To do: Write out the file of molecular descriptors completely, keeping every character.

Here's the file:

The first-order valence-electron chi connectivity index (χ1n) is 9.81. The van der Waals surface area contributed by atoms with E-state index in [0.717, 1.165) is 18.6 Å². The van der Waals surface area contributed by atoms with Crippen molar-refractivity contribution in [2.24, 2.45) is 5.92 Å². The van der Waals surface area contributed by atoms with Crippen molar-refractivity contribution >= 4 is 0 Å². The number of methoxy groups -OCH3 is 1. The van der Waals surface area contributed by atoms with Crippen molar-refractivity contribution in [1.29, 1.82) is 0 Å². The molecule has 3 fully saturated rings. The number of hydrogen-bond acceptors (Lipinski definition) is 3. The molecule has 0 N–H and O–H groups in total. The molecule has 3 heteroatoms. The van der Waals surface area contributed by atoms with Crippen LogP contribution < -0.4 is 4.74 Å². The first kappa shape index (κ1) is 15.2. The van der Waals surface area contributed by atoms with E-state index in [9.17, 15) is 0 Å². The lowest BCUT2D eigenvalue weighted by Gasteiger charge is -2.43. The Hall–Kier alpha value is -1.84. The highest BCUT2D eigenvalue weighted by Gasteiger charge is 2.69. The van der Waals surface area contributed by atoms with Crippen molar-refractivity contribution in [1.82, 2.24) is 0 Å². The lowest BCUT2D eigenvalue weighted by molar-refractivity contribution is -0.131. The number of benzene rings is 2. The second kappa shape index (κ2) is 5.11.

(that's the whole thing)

The first-order valence-electron chi connectivity index (χ1n) is 9.81. The van der Waals surface area contributed by atoms with E-state index in [0.717, 1.165) is 18.6 Å². The van der Waals surface area contributed by atoms with Crippen molar-refractivity contribution in [2.24, 2.45) is 5.92 Å². The van der Waals surface area contributed by atoms with Crippen molar-refractivity contribution >= 4 is 0 Å². The number of methoxy groups -OCH3 is 1. The van der Waals surface area contributed by atoms with Crippen molar-refractivity contribution in [1.29, 1.82) is 0 Å². The molecule has 3 fully saturated rings. The number of hydrogen-bond acceptors (Lipinski definition) is 3. The molecule has 0 N–H and O–H groups in total. The molecule has 3 heteroatoms. The van der Waals surface area contributed by atoms with Crippen LogP contribution < -0.4 is 4.74 Å². The first kappa shape index (κ1) is 15.2. The van der Waals surface area contributed by atoms with E-state index in [9.17, 15) is 0 Å². The lowest BCUT2D eigenvalue weighted by Gasteiger charge is -2.43. The Hall–Kier alpha value is -1.84. The highest BCUT2D eigenvalue weighted by Gasteiger charge is 2.69. The van der Waals surface area contributed by atoms with Crippen molar-refractivity contribution in [1.82, 2.24) is 0 Å². The lowest BCUT2D eigenvalue weighted by molar-refractivity contribution is -0.131. The number of benzene rings is 2. The second kappa shape index (κ2) is 5.11.